Troy: In coaching circles, we talk about “athlete-centred coaching.” This is about giving ownership (and ultimately responsibility) for athletic performance to the performer. Good coaches empower athletes to make critical decisions that make them less coach-reliant—even if that means giving up our own control. Ultimately, that not only results in a better athlete, but moreover, in a more motivated, committed person.
Of course, the flip side is that an athlete can be TOO motivated and may lose sight of the intention of the training—specifically they may not understand the value of pacing or “easy days” and over train (for example), so another big element of effective coaching is to give ownership AND a deep understanding of why you are doing the work you are doing. It’s kind of a shared training vision.
Alison: What do you most love about coaching and why? If you couldn’t be a coach, what kind of work would you want to do?
Troy: I was destined to be a teacher or coach—and I don’t separate the two. Both my parents were educators and I was called to serve in education, but in a different “classroom” than theirs. So, I don’t know what I would be doing… In the movie Moneyball, there is a scene about giving bad news to an athlete. Brad Pitt asks Jonah Hill if he would rather be shot in the arm and bleed to death or be shot and killed instantly. Hill’s response was like mine: “Are those really the only two options?” I can’t see myself not coaching.
Today I only coach coaches, rather than athletes, on a daily basis. In my last few years of college coaching, it became harder and harder for me to stay focused on the important relationship element of coaching. In retrospect, I think I became a bit too focused on winning over the people I was coaching and my staff. I only realised that after leaving and, frankly, haven’t shared that with many people.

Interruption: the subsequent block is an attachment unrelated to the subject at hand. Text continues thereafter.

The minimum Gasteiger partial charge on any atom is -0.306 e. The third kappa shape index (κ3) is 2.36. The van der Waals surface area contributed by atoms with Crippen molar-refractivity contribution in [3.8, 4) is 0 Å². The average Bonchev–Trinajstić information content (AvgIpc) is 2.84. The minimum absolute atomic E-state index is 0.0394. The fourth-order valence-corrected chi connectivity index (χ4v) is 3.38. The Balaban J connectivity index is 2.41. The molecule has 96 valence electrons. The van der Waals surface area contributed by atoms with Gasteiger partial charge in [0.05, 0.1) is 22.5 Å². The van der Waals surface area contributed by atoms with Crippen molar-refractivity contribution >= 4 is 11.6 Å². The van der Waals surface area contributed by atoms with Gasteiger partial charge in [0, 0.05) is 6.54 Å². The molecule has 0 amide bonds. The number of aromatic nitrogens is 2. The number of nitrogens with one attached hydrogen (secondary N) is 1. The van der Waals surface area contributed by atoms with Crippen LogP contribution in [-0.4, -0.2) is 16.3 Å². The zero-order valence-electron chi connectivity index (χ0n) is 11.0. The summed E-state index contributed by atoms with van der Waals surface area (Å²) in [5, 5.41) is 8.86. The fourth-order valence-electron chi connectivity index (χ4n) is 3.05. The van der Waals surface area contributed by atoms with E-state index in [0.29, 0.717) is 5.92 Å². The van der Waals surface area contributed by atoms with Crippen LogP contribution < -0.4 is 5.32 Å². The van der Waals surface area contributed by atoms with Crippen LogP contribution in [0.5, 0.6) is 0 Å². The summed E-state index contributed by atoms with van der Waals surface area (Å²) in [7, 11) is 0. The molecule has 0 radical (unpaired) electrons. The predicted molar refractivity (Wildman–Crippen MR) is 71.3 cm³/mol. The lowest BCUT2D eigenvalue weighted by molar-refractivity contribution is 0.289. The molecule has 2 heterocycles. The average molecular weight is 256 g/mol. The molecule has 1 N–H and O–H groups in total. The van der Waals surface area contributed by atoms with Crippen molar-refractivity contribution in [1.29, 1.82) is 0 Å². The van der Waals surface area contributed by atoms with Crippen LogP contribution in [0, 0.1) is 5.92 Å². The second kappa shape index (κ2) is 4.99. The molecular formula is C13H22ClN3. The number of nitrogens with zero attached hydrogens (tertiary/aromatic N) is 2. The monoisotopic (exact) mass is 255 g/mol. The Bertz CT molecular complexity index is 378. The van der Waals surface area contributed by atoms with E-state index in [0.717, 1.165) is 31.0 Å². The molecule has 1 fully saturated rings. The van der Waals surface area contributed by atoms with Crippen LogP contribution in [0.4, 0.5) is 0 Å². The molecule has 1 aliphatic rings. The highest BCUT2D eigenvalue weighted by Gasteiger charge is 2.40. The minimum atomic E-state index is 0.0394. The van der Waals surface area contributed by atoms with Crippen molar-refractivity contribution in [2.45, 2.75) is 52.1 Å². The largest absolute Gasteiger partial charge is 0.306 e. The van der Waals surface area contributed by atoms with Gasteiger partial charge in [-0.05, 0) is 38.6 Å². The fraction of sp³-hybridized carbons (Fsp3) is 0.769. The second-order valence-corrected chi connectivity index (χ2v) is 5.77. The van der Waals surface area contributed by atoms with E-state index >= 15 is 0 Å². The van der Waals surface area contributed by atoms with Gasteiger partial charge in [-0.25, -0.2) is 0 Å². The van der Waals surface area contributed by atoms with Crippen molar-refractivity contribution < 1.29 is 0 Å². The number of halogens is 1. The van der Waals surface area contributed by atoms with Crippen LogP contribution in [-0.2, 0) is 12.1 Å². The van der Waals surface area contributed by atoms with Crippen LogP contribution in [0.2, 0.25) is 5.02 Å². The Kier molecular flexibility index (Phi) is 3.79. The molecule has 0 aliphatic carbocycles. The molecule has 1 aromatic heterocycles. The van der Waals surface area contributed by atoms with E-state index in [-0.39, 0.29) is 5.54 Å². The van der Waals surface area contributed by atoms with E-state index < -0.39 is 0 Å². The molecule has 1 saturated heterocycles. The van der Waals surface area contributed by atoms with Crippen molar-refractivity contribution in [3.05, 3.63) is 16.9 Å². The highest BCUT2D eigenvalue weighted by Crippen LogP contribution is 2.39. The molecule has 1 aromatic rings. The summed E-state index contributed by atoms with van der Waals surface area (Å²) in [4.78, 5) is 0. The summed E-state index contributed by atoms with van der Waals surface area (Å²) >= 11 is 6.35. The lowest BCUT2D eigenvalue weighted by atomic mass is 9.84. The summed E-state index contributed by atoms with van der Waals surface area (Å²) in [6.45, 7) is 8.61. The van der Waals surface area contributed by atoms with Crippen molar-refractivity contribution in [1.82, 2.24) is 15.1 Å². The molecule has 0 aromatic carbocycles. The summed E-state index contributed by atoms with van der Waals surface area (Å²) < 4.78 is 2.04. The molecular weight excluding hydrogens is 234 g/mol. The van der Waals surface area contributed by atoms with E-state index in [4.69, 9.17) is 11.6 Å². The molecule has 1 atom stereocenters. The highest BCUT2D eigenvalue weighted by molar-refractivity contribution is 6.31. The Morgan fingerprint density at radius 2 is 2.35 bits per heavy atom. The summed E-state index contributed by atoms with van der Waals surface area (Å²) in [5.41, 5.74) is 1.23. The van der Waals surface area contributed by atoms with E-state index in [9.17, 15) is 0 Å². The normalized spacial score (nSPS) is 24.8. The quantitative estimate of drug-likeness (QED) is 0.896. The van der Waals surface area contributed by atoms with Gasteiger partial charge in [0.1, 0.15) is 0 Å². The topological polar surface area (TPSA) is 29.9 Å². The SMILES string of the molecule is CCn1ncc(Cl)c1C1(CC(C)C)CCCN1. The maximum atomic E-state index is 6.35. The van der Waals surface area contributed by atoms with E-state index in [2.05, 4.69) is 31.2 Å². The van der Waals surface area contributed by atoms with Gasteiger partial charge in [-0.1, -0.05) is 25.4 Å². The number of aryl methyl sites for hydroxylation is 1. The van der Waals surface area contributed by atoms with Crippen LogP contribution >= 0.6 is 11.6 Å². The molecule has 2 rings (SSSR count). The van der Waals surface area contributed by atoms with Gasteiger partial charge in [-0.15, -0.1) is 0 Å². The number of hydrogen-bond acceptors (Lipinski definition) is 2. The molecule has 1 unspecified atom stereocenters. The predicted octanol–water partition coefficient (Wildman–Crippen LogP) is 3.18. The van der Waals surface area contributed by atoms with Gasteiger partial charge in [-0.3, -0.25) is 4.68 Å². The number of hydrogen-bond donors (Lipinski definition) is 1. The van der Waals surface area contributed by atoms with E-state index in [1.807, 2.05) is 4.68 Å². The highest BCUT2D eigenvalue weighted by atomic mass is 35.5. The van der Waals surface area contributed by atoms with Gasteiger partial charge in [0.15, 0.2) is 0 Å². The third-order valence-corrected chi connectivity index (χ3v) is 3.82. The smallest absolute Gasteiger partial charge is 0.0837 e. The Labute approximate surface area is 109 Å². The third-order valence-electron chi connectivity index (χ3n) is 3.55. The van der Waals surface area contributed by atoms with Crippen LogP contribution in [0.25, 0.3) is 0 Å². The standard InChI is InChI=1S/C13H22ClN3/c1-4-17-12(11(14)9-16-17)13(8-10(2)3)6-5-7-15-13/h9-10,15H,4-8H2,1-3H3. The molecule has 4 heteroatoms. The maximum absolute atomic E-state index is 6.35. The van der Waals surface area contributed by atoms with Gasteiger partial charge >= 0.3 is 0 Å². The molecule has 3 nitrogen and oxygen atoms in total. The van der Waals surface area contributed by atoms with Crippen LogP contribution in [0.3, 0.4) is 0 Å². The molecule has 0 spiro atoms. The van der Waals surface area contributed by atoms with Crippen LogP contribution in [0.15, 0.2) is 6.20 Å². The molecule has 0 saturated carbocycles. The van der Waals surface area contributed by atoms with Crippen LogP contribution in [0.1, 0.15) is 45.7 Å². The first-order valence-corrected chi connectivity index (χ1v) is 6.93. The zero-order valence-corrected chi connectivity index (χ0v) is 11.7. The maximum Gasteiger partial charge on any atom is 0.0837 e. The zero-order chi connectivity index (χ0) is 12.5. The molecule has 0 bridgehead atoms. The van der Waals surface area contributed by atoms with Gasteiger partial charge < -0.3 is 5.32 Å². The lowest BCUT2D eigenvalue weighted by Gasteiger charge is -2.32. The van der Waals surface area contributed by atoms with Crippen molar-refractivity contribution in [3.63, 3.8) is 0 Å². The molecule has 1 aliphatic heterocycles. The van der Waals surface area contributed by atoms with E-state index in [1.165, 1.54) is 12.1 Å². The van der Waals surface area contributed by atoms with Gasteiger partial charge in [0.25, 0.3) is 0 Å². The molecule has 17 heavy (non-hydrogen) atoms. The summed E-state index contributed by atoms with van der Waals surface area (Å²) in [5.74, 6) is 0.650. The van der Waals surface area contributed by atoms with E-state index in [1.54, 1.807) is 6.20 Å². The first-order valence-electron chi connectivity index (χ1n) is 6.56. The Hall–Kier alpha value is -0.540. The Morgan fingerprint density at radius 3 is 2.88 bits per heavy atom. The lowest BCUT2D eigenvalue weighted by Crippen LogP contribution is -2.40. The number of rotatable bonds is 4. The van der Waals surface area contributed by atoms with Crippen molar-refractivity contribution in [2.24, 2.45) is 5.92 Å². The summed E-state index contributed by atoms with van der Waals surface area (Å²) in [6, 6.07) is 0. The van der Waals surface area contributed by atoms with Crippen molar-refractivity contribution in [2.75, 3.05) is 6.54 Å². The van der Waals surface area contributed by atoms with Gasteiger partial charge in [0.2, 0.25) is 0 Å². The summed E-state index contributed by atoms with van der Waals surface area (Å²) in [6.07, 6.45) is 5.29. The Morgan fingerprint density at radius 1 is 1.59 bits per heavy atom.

So, what do I love most about coaching? Helping athletes learn about themselves, helping them challenge themselves to do things they never thought they could, and smiling with them along the journey.
Alison: Troy, you read my book, Pacing for Growth, which is about how leaders can use a concept I call “Intelligent Restraint” to lead their business to perform while they also build capabilities for the future and not burn everyone out. Tell us about any ideas that you took from the book that you are applying as a teacher of sports coaches? How might leaders use this idea to coach their team?
Troy: I’m a strong believer in the principle of maximum capacity. We need to be keenly aware of our current “fitness” and capacity—identify that margin and train at it but not beyond it. That’s the critical element to establishing a training program that works and that doesn’t lead to injury or burnout.
My favourite rule from the book is “focus overrules vision” —a great plan doesn’t work without the commitment to working the system. As I mentioned, I think that “eye on the prize” focus is what separates the elite from the “also-rans.” Make a plan, trust the plan, and WORK the plan!